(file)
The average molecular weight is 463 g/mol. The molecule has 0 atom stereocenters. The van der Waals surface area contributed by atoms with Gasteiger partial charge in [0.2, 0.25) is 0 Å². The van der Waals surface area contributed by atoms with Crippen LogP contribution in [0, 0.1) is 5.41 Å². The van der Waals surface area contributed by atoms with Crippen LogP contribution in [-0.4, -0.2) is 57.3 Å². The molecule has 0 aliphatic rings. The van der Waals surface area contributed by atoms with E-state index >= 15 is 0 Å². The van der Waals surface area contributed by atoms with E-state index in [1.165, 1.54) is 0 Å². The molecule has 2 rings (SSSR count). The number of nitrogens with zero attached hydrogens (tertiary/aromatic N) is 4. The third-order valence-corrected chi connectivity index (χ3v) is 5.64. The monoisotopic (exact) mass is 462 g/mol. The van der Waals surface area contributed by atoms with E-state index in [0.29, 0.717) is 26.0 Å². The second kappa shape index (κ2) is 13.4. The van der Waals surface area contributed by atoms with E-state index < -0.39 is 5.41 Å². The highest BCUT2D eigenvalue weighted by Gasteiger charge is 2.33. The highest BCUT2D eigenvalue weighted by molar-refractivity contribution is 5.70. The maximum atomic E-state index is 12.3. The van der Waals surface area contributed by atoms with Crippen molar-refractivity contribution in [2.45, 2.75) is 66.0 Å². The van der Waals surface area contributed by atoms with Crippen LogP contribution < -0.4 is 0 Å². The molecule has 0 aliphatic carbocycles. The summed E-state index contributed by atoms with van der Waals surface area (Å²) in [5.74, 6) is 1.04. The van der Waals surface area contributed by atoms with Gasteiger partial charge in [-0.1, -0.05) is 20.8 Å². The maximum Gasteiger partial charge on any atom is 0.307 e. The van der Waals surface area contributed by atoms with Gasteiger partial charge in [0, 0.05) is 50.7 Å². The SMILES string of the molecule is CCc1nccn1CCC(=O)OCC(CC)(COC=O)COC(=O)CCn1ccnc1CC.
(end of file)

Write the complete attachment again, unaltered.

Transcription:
The average molecular weight is 463 g/mol. The molecule has 0 atom stereocenters. The van der Waals surface area contributed by atoms with Gasteiger partial charge in [0.2, 0.25) is 0 Å². The van der Waals surface area contributed by atoms with Crippen LogP contribution in [0, 0.1) is 5.41 Å². The van der Waals surface area contributed by atoms with Crippen LogP contribution in [-0.4, -0.2) is 57.3 Å². The molecule has 0 aliphatic rings. The van der Waals surface area contributed by atoms with E-state index >= 15 is 0 Å². The van der Waals surface area contributed by atoms with E-state index in [1.165, 1.54) is 0 Å². The molecule has 2 rings (SSSR count). The number of nitrogens with zero attached hydrogens (tertiary/aromatic N) is 4. The third-order valence-corrected chi connectivity index (χ3v) is 5.64. The monoisotopic (exact) mass is 462 g/mol. The van der Waals surface area contributed by atoms with E-state index in [0.29, 0.717) is 26.0 Å². The second kappa shape index (κ2) is 13.4. The van der Waals surface area contributed by atoms with E-state index < -0.39 is 5.41 Å². The highest BCUT2D eigenvalue weighted by Gasteiger charge is 2.33. The highest BCUT2D eigenvalue weighted by molar-refractivity contribution is 5.70. The maximum atomic E-state index is 12.3. The van der Waals surface area contributed by atoms with Crippen molar-refractivity contribution in [2.45, 2.75) is 66.0 Å². The van der Waals surface area contributed by atoms with Crippen LogP contribution < -0.4 is 0 Å². The molecule has 0 aliphatic carbocycles. The summed E-state index contributed by atoms with van der Waals surface area (Å²) in [5.74, 6) is 1.04. The van der Waals surface area contributed by atoms with Gasteiger partial charge in [-0.1, -0.05) is 20.8 Å². The maximum Gasteiger partial charge on any atom is 0.307 e. The van der Waals surface area contributed by atoms with Gasteiger partial charge in [0, 0.05) is 50.7 Å². The SMILES string of the molecule is CCc1nccn1CCC(=O)OCC(CC)(COC=O)COC(=O)CCn1ccnc1CC.